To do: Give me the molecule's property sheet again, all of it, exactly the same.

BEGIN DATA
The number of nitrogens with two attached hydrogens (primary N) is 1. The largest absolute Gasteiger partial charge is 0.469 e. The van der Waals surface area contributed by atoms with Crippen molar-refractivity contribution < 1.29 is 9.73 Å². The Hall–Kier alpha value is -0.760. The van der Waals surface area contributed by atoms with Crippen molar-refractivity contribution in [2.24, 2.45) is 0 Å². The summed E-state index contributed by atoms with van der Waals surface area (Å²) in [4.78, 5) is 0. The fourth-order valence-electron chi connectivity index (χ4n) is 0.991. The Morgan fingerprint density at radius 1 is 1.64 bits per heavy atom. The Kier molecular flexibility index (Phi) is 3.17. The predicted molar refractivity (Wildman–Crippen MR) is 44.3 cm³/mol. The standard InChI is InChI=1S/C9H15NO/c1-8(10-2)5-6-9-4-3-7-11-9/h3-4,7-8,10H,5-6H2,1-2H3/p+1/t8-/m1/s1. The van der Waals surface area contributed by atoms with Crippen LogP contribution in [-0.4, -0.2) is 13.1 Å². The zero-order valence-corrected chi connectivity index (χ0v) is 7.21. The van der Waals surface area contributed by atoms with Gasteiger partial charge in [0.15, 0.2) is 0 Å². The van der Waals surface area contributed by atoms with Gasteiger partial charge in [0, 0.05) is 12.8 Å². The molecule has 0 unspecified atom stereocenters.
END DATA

The number of nitrogens with two attached hydrogens (primary N) is 1. The largest absolute Gasteiger partial charge is 0.469 e. The van der Waals surface area contributed by atoms with Crippen molar-refractivity contribution < 1.29 is 9.73 Å². The Hall–Kier alpha value is -0.760. The van der Waals surface area contributed by atoms with Crippen molar-refractivity contribution in [2.24, 2.45) is 0 Å². The summed E-state index contributed by atoms with van der Waals surface area (Å²) in [4.78, 5) is 0. The fourth-order valence-electron chi connectivity index (χ4n) is 0.991. The Morgan fingerprint density at radius 1 is 1.64 bits per heavy atom. The Kier molecular flexibility index (Phi) is 3.17. The predicted molar refractivity (Wildman–Crippen MR) is 44.3 cm³/mol. The standard InChI is InChI=1S/C9H15NO/c1-8(10-2)5-6-9-4-3-7-11-9/h3-4,7-8,10H,5-6H2,1-2H3/p+1/t8-/m1/s1. The van der Waals surface area contributed by atoms with Crippen LogP contribution in [-0.4, -0.2) is 13.1 Å². The zero-order valence-corrected chi connectivity index (χ0v) is 7.21. The van der Waals surface area contributed by atoms with Gasteiger partial charge in [0.15, 0.2) is 0 Å². The van der Waals surface area contributed by atoms with Gasteiger partial charge in [0, 0.05) is 12.8 Å². The molecule has 0 unspecified atom stereocenters.